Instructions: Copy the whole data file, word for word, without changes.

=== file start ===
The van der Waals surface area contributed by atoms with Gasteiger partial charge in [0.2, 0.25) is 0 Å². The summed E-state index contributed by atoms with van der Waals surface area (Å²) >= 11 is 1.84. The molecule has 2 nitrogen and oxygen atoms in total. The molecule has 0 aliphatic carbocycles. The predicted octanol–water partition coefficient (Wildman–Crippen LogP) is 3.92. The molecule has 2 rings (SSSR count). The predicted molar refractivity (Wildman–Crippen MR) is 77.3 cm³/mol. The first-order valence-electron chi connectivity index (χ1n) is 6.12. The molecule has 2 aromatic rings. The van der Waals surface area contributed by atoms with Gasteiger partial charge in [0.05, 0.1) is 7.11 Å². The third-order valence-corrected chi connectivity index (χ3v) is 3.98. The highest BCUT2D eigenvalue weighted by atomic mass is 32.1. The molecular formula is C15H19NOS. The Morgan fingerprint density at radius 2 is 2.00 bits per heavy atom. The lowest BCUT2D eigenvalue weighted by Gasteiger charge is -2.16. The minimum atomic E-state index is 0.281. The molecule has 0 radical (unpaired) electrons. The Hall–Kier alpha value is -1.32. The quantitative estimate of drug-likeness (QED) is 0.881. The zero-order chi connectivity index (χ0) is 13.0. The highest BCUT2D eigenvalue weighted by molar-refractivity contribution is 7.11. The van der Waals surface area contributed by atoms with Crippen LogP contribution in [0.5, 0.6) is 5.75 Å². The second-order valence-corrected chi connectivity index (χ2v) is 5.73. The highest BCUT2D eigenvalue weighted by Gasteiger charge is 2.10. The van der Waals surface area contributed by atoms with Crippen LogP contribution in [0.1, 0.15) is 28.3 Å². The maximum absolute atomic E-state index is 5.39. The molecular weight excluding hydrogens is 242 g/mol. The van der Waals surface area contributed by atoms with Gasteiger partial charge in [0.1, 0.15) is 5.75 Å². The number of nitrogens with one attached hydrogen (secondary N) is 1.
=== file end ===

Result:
The van der Waals surface area contributed by atoms with Gasteiger partial charge in [0.2, 0.25) is 0 Å². The summed E-state index contributed by atoms with van der Waals surface area (Å²) >= 11 is 1.84. The molecule has 2 nitrogen and oxygen atoms in total. The molecule has 0 aliphatic carbocycles. The predicted octanol–water partition coefficient (Wildman–Crippen LogP) is 3.92. The molecule has 2 rings (SSSR count). The predicted molar refractivity (Wildman–Crippen MR) is 77.3 cm³/mol. The first-order valence-electron chi connectivity index (χ1n) is 6.12. The molecule has 2 aromatic rings. The van der Waals surface area contributed by atoms with Gasteiger partial charge in [0.05, 0.1) is 7.11 Å². The third-order valence-corrected chi connectivity index (χ3v) is 3.98. The highest BCUT2D eigenvalue weighted by atomic mass is 32.1. The molecular formula is C15H19NOS. The Morgan fingerprint density at radius 2 is 2.00 bits per heavy atom. The lowest BCUT2D eigenvalue weighted by Gasteiger charge is -2.16. The minimum atomic E-state index is 0.281. The molecule has 0 radical (unpaired) electrons. The Hall–Kier alpha value is -1.32. The quantitative estimate of drug-likeness (QED) is 0.881. The zero-order chi connectivity index (χ0) is 13.0. The highest BCUT2D eigenvalue weighted by molar-refractivity contribution is 7.11. The van der Waals surface area contributed by atoms with Crippen LogP contribution in [0.5, 0.6) is 5.75 Å². The second-order valence-corrected chi connectivity index (χ2v) is 5.73. The highest BCUT2D eigenvalue weighted by Gasteiger charge is 2.10. The van der Waals surface area contributed by atoms with Crippen LogP contribution in [0.1, 0.15) is 28.3 Å². The maximum absolute atomic E-state index is 5.39. The molecular weight excluding hydrogens is 242 g/mol. The van der Waals surface area contributed by atoms with Gasteiger partial charge in [0.1, 0.15) is 5.75 Å². The number of nitrogens with one attached hydrogen (secondary N) is 1.